In my high school sociology class we were asked to write down five things that define who we are and then pick the one that encompasses the largest part of our identity. My defining card ended up being “my ethnic background”  which was really of no surprise to me. My parents immigrated to the States around 30 years ago and growing up in a FOB household was almost like being transported back to the mother-country. This had a huge impact on my identity. Elementary school made little impact to my attitude and understanding of what it meant to balance two different worlds but when Jr. high rolled around I was struggling to keep the two separate so that I would not have to justify either lifestyle. High school helped me understand what an advantage it was to be raised with a mix of cultures. I realized I was more open-minded, more accepting of new ideas and different people. And then I came to Babson. I was very prepared for the high population of international students and excited to be around people who had experienced the FOB baby upbringing similar to my own.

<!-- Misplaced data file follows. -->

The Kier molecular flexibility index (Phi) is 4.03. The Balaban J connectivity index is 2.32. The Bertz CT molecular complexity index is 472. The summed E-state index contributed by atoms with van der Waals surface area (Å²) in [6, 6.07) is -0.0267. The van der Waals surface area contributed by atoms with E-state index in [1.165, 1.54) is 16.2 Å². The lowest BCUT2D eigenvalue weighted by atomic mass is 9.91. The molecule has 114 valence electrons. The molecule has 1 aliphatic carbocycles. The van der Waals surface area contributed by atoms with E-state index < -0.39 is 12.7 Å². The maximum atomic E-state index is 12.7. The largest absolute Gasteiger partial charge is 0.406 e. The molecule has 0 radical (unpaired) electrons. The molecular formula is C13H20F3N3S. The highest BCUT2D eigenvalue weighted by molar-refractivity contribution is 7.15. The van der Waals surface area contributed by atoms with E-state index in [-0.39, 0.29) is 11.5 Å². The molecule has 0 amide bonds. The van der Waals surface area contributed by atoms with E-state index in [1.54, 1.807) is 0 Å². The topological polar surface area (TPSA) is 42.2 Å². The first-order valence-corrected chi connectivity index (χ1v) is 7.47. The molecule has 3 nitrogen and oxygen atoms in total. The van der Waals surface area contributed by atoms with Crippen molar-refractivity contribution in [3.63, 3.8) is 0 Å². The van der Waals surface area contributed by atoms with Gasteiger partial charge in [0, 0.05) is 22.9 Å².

Nowadays I am surprised at how I express my background. I do everything in my power to advertise who I am but in a community where every other student speaks a different language, has traveled to countless countries, and is supported by a strong ethnic community it is hard to stand out. Last year I took an eye opening class called “Immigrants, Race, and the American Promise”. Out of the 30 students in class 90% were either  international students or had immigrant parents. We addressed the interesting topic of how certain “white” people can opt out of admitting to their background on the basis of skin color. This caused a large disagreement within the class. Personally, it was almost an insult to think that I could or WOULD just drop my ties to my family’s culture. Our class concluded that because we have all experienced an identity struggle caused by a cultural tie, we had an understanding and loyalty to that culture. Ultimately how can you identify as a culture without building that understanding?


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